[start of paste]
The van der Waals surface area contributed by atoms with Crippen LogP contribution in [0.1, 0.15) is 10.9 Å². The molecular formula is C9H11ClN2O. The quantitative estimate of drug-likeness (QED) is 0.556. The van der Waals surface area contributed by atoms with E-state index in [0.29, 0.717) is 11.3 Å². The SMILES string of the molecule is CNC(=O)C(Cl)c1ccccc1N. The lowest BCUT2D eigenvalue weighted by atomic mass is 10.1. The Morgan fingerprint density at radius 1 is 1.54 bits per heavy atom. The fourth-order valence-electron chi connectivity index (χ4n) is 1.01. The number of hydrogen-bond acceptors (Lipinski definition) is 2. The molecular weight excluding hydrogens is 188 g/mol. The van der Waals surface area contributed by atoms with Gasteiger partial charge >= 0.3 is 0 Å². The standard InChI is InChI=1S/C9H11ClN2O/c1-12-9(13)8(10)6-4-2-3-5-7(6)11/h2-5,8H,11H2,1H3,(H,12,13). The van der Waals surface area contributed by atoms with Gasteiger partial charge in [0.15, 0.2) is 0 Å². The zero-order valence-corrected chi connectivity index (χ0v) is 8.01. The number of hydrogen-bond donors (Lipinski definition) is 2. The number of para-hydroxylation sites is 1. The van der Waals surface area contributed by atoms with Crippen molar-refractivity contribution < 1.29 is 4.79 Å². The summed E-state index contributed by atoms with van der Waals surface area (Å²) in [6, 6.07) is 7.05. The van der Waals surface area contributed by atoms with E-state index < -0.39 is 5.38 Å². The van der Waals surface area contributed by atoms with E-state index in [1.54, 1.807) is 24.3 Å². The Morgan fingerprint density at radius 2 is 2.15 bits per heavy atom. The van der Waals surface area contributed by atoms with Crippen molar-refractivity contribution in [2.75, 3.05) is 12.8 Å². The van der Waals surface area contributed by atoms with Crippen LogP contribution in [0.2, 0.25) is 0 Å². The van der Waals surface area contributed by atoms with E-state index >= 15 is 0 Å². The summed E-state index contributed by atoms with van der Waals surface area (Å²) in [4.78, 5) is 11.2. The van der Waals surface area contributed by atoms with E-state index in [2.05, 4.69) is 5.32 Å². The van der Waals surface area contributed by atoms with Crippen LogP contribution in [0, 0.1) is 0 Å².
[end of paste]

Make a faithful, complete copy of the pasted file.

The van der Waals surface area contributed by atoms with Crippen LogP contribution in [0.1, 0.15) is 10.9 Å². The molecular formula is C9H11ClN2O. The quantitative estimate of drug-likeness (QED) is 0.556. The van der Waals surface area contributed by atoms with E-state index in [0.29, 0.717) is 11.3 Å². The SMILES string of the molecule is CNC(=O)C(Cl)c1ccccc1N. The lowest BCUT2D eigenvalue weighted by atomic mass is 10.1. The Morgan fingerprint density at radius 1 is 1.54 bits per heavy atom. The fourth-order valence-electron chi connectivity index (χ4n) is 1.01. The number of hydrogen-bond acceptors (Lipinski definition) is 2. The molecular weight excluding hydrogens is 188 g/mol. The van der Waals surface area contributed by atoms with Gasteiger partial charge >= 0.3 is 0 Å². The standard InChI is InChI=1S/C9H11ClN2O/c1-12-9(13)8(10)6-4-2-3-5-7(6)11/h2-5,8H,11H2,1H3,(H,12,13). The van der Waals surface area contributed by atoms with Gasteiger partial charge in [0.15, 0.2) is 0 Å². The zero-order valence-corrected chi connectivity index (χ0v) is 8.01. The number of hydrogen-bond donors (Lipinski definition) is 2. The number of para-hydroxylation sites is 1. The van der Waals surface area contributed by atoms with Crippen molar-refractivity contribution < 1.29 is 4.79 Å². The summed E-state index contributed by atoms with van der Waals surface area (Å²) in [6, 6.07) is 7.05. The van der Waals surface area contributed by atoms with E-state index < -0.39 is 5.38 Å². The van der Waals surface area contributed by atoms with E-state index in [1.54, 1.807) is 24.3 Å². The Morgan fingerprint density at radius 2 is 2.15 bits per heavy atom. The van der Waals surface area contributed by atoms with Crippen molar-refractivity contribution in [2.75, 3.05) is 12.8 Å². The van der Waals surface area contributed by atoms with Crippen LogP contribution in [0.2, 0.25) is 0 Å². The van der Waals surface area contributed by atoms with E-state index >= 15 is 0 Å². The summed E-state index contributed by atoms with van der Waals surface area (Å²) in [4.78, 5) is 11.2. The van der Waals surface area contributed by atoms with E-state index in [2.05, 4.69) is 5.32 Å². The van der Waals surface area contributed by atoms with Crippen LogP contribution in [0, 0.1) is 0 Å².